The Growing Imperative to Build Leadership in Fourth Industrial Revolution

by Vijay Govindarajan, Anup Srivastava, and Luminita Enache

The Growing Imperative to Build Leadership in Fourth Industrial Revolution

Image Credit | Alexandre Debiève

Firms must capitalize on growing opportunities to seize prominence in the tech revolution.

With lockdown in Shenzen tech hub in China and  shipping disruptions arising from Russia’s attack on Ukraine, some of us have lost hope that we will ever receive that new phone, webcam, or car that we ordered during the Covid pandemic, and have patiently waited for months. This situation is not an outcome just recent events, but a culmination of series of events that led to contrasting developments in the US corporate sector in the last forty years. On one hand, US created undisputed leadership in digital technologies, epitomized by the rise of Google (Alphabet), Microsoft, Facebook (Meta), Apple, and Amazon, whose combined market capitalizations exceeds GDPs of all nations except two.  On the other hand, the fortunes of US manufacturing sectors declined dramatically, so much so, that manufacturing has largely left US shores. Today, US’s largest imports include cars, computers, and phones, all of which were initially discovered, prototyped, and produced in the US. Much of manufacturing has gone to China, with whom US now has the largest trade deficit.

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Apple, the most valuable non-state-owned enterprise in the world, exemplifies this development. Its main product, iPhone, represents numerous cutting-edge software and hardware technologies. But while Apple jealously guards the operating system and software end of iPhone, it liberally distributes iPhone’s manufacturing to third-party foreign suppliers. Another example is microchips, without which no modern gadgets or machines will work. Even though US was the pioneer in semiconductor design and manufacturing, over the years, it offshored the foundry part of semiconductor business to Asian suppliers. By going fabless, US companies reduced their capital employed and focused on the design part of the business, based on the belief that the most rewarding part of value chain was designing, not manufacturing.

These developments have worked well. Many regions have emerged with specialized skill sets and competencies. For example, California’s Silicon Valley is the global leader in new digital businesses ideas, Boston is a hub for biotechnology start-ups, Taiwan a global leader in semiconductor foundries, China’s Shenzhen region leads with an ecosystem for manufacturing electronic products, and India’s Bangalore and Hyderabad metros employ millions of software coders. This is the most optimal situation for technological progress and society’s general welfare, a virtual dream come true for the 19th century economist David Ricardo. He professed that instead of trying to produce everything, each region must specialize in producing goods in which it has comparative advantage.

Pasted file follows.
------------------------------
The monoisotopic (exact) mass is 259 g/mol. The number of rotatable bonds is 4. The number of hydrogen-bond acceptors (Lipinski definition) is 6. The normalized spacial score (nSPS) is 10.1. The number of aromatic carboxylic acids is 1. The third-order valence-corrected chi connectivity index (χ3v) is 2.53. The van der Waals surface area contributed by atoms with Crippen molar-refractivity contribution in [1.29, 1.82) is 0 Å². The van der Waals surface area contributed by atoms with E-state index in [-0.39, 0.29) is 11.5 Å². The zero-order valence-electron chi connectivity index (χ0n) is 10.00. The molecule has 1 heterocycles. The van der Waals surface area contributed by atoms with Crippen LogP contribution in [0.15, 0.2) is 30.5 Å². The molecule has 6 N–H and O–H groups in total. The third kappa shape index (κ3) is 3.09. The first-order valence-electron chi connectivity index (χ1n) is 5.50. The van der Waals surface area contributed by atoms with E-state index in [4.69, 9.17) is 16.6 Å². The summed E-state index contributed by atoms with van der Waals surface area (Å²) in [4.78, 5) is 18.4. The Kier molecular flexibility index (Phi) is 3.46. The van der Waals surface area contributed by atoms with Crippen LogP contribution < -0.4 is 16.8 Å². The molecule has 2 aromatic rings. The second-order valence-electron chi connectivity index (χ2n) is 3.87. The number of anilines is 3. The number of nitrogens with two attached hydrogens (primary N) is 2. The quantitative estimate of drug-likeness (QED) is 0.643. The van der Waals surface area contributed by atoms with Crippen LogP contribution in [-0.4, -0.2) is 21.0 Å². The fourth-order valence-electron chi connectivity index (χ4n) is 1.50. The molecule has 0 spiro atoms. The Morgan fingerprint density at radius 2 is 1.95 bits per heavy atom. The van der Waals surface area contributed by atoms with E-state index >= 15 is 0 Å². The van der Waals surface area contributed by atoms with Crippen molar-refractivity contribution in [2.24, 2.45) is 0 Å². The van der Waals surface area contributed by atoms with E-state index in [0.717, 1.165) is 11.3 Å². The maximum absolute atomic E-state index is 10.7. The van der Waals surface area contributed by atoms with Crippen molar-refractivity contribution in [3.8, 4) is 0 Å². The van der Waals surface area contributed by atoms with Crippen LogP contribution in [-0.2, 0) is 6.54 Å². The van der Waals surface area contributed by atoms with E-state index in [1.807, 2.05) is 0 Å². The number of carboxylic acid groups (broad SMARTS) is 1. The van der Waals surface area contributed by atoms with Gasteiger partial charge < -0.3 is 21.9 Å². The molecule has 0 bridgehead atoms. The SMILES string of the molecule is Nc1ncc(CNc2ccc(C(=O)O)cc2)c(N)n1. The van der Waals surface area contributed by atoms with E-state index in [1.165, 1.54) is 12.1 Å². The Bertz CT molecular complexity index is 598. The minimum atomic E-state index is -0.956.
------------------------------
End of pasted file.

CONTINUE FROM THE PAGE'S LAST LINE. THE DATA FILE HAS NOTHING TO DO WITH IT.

Yet, new factors are emerging on the horizon that question this global outcome. First, technological development in the US has been highly lopsided. While a few east and west coast cities of the US have seen unprecedented growth and wealth creation, the inner cities of the US are languishing. They have experienced large loss of manufacturing employment and decline in living standards. Second, geopolitical developments such as Covid-pandemic followed by Russia’s Ukraine invasion show how fragile the global supply chains are. Factories are closed, parts have not reached the factories, goods if produced are waiting to be shipped, or even if shipped, are stuck at ports. And the third factor is the emergence of new opportunities and business models in manufacturing technologies, that go beyond the realm of software, widely called the fourth industrial revolution or Industry 4.0. Ignoring it means loss of technological leadership. 

Let’s illustrate the third point with the contrasting examples of Ford and Tesla within the US car industry. Henry Ford’s original business model was that of a fully vertically integrated manufacturing system. Ford owned steel mills and all the factories that produced the car parts. Ford even owned a railroad and freighters to move goods. Over time, Ford began outsourcing the manufacturing piece of its value chain. That outsourcing expanded so much that Ford now produces no car parts and is a mere assembler of them. This was ostensibly done to save labor costs, given the predominance of labor unions in the Detroit region.

Fast forward to the current era. Tesla has not only gone back to Henry Ford’s original business model but has also created a highly integrated value chain in the US. It built a full-service auto plant in Freemont, California, filled with giant robots and automatic machines. Its main core technology is a proprietary powertrain system, which it fully controls with inhouse engineering and manufacturing. Its second core technology is batteries, whose production is also controlled by a Gigafactory in Nevada. Finally, Tesla develops it own technologies, systems, and software, along with vision and radar-based sensors, to enable self-driving feature of its vehicles. Its vertical integration does not end at manufacturing. It sells its cars directly to customers, removing the middlemen and dealers form the equation. And Tesla owns and operates the largest charging network in the world. Tesla’s factories around the world, if any, are not for sourcing car parts, but for manufacturing cars closer to the international markets.